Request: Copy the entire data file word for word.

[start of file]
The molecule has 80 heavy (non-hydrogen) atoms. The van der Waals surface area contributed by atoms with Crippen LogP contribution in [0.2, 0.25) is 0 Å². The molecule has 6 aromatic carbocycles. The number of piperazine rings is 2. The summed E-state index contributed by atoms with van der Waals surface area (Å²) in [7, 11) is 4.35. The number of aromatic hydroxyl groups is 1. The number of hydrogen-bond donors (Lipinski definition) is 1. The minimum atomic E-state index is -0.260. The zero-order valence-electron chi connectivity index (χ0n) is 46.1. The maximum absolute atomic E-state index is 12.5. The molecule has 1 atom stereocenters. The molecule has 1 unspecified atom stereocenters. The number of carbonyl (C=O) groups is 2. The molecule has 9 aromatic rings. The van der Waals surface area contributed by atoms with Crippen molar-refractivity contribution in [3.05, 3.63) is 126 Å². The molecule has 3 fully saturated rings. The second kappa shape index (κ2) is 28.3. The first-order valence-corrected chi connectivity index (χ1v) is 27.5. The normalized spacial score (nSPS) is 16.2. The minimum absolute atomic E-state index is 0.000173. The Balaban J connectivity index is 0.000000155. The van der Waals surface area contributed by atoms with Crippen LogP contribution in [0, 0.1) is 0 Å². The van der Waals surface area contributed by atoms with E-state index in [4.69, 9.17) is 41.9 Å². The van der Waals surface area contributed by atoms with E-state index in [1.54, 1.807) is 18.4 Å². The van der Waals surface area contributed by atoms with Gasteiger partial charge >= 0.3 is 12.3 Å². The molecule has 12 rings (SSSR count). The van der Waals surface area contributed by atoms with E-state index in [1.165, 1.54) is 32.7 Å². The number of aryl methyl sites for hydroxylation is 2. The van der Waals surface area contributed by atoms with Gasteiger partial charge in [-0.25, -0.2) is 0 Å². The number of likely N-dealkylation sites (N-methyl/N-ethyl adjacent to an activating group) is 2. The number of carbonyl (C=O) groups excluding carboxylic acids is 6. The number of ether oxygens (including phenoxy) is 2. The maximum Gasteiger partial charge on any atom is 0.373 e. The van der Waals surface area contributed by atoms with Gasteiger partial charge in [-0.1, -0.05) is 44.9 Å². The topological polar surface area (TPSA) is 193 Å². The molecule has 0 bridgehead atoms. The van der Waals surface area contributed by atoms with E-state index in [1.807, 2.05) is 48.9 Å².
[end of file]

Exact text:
The molecule has 80 heavy (non-hydrogen) atoms. The van der Waals surface area contributed by atoms with Crippen LogP contribution in [0.2, 0.25) is 0 Å². The molecule has 6 aromatic carbocycles. The number of piperazine rings is 2. The summed E-state index contributed by atoms with van der Waals surface area (Å²) in [7, 11) is 4.35. The number of aromatic hydroxyl groups is 1. The number of hydrogen-bond donors (Lipinski definition) is 1. The minimum atomic E-state index is -0.260. The zero-order valence-electron chi connectivity index (χ0n) is 46.1. The maximum absolute atomic E-state index is 12.5. The molecule has 1 atom stereocenters. The molecule has 1 unspecified atom stereocenters. The number of carbonyl (C=O) groups is 2. The molecule has 9 aromatic rings. The van der Waals surface area contributed by atoms with Crippen molar-refractivity contribution in [3.05, 3.63) is 126 Å². The molecule has 3 fully saturated rings. The second kappa shape index (κ2) is 28.3. The first-order valence-corrected chi connectivity index (χ1v) is 27.5. The normalized spacial score (nSPS) is 16.2. The minimum absolute atomic E-state index is 0.000173. The Balaban J connectivity index is 0.000000155. The van der Waals surface area contributed by atoms with Crippen LogP contribution in [0, 0.1) is 0 Å². The van der Waals surface area contributed by atoms with E-state index in [4.69, 9.17) is 41.9 Å². The van der Waals surface area contributed by atoms with E-state index in [1.54, 1.807) is 18.4 Å². The van der Waals surface area contributed by atoms with Gasteiger partial charge >= 0.3 is 12.3 Å². The molecule has 12 rings (SSSR count). The van der Waals surface area contributed by atoms with E-state index in [1.165, 1.54) is 32.7 Å². The number of aryl methyl sites for hydroxylation is 2. The van der Waals surface area contributed by atoms with Gasteiger partial charge in [-0.25, -0.2) is 0 Å². The number of likely N-dealkylation sites (N-methyl/N-ethyl adjacent to an activating group) is 2. The number of carbonyl (C=O) groups excluding carboxylic acids is 6. The number of ether oxygens (including phenoxy) is 2. The maximum Gasteiger partial charge on any atom is 0.373 e. The van der Waals surface area contributed by atoms with Gasteiger partial charge in [-0.1, -0.05) is 44.9 Å². The topological polar surface area (TPSA) is 193 Å². The molecule has 0 bridgehead atoms. The van der Waals surface area contributed by atoms with E-state index in [1.807, 2.05) is 48.9 Å².